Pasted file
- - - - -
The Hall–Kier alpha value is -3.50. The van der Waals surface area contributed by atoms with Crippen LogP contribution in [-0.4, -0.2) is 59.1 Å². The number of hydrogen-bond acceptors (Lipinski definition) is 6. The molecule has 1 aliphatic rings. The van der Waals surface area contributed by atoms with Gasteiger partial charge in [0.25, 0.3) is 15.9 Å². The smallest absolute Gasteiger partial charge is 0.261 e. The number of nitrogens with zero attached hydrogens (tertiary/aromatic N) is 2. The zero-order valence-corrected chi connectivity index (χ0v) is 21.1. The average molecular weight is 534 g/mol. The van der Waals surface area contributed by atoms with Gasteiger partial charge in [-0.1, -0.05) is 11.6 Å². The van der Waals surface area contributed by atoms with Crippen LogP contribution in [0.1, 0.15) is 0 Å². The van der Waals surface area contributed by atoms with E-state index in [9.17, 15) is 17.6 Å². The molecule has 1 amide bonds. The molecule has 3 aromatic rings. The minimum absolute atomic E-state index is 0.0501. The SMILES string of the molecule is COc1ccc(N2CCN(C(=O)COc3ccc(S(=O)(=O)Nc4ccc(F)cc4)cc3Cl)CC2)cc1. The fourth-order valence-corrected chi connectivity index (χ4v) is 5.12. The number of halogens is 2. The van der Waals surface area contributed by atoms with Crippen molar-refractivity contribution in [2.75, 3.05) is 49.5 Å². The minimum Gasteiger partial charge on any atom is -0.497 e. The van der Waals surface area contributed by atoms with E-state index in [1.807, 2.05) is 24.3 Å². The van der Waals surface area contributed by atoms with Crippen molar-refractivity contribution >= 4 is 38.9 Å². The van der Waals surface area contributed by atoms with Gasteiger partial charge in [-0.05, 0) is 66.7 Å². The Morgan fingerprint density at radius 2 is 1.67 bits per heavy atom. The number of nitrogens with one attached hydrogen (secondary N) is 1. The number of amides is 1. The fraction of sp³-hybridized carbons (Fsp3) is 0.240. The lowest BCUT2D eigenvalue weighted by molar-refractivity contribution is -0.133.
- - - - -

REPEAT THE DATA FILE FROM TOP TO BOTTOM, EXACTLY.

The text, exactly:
The Hall–Kier alpha value is -3.50. The van der Waals surface area contributed by atoms with Crippen LogP contribution in [-0.4, -0.2) is 59.1 Å². The number of hydrogen-bond acceptors (Lipinski definition) is 6. The molecule has 1 aliphatic rings. The van der Waals surface area contributed by atoms with Gasteiger partial charge in [0.25, 0.3) is 15.9 Å². The smallest absolute Gasteiger partial charge is 0.261 e. The number of nitrogens with zero attached hydrogens (tertiary/aromatic N) is 2. The zero-order valence-corrected chi connectivity index (χ0v) is 21.1. The average molecular weight is 534 g/mol. The van der Waals surface area contributed by atoms with Gasteiger partial charge in [-0.1, -0.05) is 11.6 Å². The van der Waals surface area contributed by atoms with Crippen LogP contribution in [0.1, 0.15) is 0 Å². The van der Waals surface area contributed by atoms with E-state index in [9.17, 15) is 17.6 Å². The molecule has 1 amide bonds. The molecule has 3 aromatic rings. The minimum absolute atomic E-state index is 0.0501. The SMILES string of the molecule is COc1ccc(N2CCN(C(=O)COc3ccc(S(=O)(=O)Nc4ccc(F)cc4)cc3Cl)CC2)cc1. The fourth-order valence-corrected chi connectivity index (χ4v) is 5.12. The number of halogens is 2. The van der Waals surface area contributed by atoms with Crippen molar-refractivity contribution in [2.75, 3.05) is 49.5 Å². The minimum Gasteiger partial charge on any atom is -0.497 e. The van der Waals surface area contributed by atoms with E-state index in [1.807, 2.05) is 24.3 Å². The van der Waals surface area contributed by atoms with Crippen molar-refractivity contribution >= 4 is 38.9 Å². The van der Waals surface area contributed by atoms with Gasteiger partial charge in [-0.05, 0) is 66.7 Å². The Morgan fingerprint density at radius 2 is 1.67 bits per heavy atom. The number of nitrogens with one attached hydrogen (secondary N) is 1. The number of amides is 1. The fraction of sp³-hybridized carbons (Fsp3) is 0.240. The lowest BCUT2D eigenvalue weighted by molar-refractivity contribution is -0.133.